In 2000, this writer accompanied Fenical and five members of his lab on a research cruise into the sheltered clear-water bays of the Sea of Cortez in search of the ocean's chemical mysteries.
Fenical has been a diver since scuba diving was dangerous and experimental. Aboard the Osprey, diving is both essential endeavor and pleasurable pastime. Twice a day on this trip, his students splashed into the subtropical sea, filling baggies with sediment and thumbnail-size pieces of plant life.
Fenical set his sights on retrieving something else. He swam with tree-trunk legs among the eels, wrasses, jacks, parrotfish and triggerfish to bring back dinner. The professor is justifiably famous for his finger fish tacos, the key to which is a freshly speared grouper.
An advanced degree in oceanography requires vastly more classroom time and scholarly effort than an MBA, with the promise of financial rewards laughably less. True, under UC's system of incentives, researchers receive a 30% or so share of royalties on any discovery that is patented and sold. But rewards apart from money brought the Osprey to life at 6:30 in the morning and kept researchers organizing, logging and stowing their samples until far past midnight.
Perhaps part of it came from the relaxing interlude after the grouper vanished, when the margaritas were mixed in the muggy night air and the fantail lights attracted schools of cornetfish and scientists cannonballed into the water to join them.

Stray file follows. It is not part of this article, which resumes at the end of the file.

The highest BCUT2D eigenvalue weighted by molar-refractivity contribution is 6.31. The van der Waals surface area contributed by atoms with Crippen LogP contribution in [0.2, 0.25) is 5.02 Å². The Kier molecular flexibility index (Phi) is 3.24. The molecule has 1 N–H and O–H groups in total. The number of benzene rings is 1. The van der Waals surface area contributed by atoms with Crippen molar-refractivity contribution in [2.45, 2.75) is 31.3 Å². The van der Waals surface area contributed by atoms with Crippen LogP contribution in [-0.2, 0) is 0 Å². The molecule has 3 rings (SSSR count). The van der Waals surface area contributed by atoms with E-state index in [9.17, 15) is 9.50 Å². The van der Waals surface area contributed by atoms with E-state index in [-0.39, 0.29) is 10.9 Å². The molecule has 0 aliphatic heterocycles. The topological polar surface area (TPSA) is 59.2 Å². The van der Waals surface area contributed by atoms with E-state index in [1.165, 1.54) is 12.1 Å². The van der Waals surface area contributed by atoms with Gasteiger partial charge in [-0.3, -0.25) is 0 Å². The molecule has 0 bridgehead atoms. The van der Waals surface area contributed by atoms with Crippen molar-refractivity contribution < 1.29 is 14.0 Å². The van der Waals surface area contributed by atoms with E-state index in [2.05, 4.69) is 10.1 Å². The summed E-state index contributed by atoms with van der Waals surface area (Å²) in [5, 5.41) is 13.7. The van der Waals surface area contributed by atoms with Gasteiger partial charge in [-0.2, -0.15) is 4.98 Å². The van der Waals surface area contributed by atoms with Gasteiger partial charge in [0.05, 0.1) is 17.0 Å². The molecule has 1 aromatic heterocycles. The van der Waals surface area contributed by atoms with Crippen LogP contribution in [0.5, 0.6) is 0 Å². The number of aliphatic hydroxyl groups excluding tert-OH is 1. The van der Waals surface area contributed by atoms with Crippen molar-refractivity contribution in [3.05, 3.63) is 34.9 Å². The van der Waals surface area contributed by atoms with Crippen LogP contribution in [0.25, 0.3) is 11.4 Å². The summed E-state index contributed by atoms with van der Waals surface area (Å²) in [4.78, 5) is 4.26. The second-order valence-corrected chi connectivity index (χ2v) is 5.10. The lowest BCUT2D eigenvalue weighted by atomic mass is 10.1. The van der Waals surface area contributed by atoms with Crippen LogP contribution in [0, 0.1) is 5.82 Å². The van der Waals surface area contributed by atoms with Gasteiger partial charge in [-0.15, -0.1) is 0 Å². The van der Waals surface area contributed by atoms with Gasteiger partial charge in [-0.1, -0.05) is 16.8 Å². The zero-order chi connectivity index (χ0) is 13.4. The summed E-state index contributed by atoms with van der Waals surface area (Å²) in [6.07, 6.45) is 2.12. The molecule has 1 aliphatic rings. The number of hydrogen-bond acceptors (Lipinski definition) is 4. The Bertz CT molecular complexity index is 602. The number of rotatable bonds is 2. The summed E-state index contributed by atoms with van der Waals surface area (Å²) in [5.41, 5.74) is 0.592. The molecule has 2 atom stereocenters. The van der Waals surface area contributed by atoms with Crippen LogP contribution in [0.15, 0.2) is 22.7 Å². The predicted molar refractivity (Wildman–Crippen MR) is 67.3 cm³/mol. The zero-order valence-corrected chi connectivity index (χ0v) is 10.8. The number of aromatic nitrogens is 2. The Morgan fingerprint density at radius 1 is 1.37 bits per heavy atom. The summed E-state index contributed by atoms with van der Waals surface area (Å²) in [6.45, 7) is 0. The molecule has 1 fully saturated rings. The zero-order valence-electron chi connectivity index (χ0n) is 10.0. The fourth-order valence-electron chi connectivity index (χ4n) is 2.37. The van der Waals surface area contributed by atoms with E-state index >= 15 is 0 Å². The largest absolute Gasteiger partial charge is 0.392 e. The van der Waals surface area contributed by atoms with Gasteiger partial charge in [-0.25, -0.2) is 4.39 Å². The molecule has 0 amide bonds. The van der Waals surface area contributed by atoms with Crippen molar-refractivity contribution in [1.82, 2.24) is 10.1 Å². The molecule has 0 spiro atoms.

The expedition ended up gathering 1,120 organisms. It was plenty to keep the lab busy for months.
"I'm not a dreamer," says Fenical.
Of course he's a dreamer.
In the years since the 2000 La Paz trip, Fenical's dreams and optimism have grown. Bringing his two most promising discoveries, SalA and NPI-0058, into clinical trials has finally quieted the last of the doubters. He has since joined a team of scientists from around the nation attacking cancer from the other end: trying to find a preventive drug.
To walk through his lab is to meet researchers, one after another, who feel they are closing in on something.
The chemical combat between the ocean's organisms, perfected over hundreds of millions of years of natural selection, is evermore a source of wonder to the scientists closest to it.
Much of the work of Fenical's lab, as well as of others, is a quest for incremental advances in medicine. One deep-sea compound under study, for instance, shows tantalizing promise in breaking down the resistance of Streptococci bacteria to standard antibiotics — in particular, the Strep-B infections that plague children.
Still, the chance of a breakthrough wonder drug, tomorrow's penicillin, hangs in the air. To this man who knows best, it's not "if" but "when."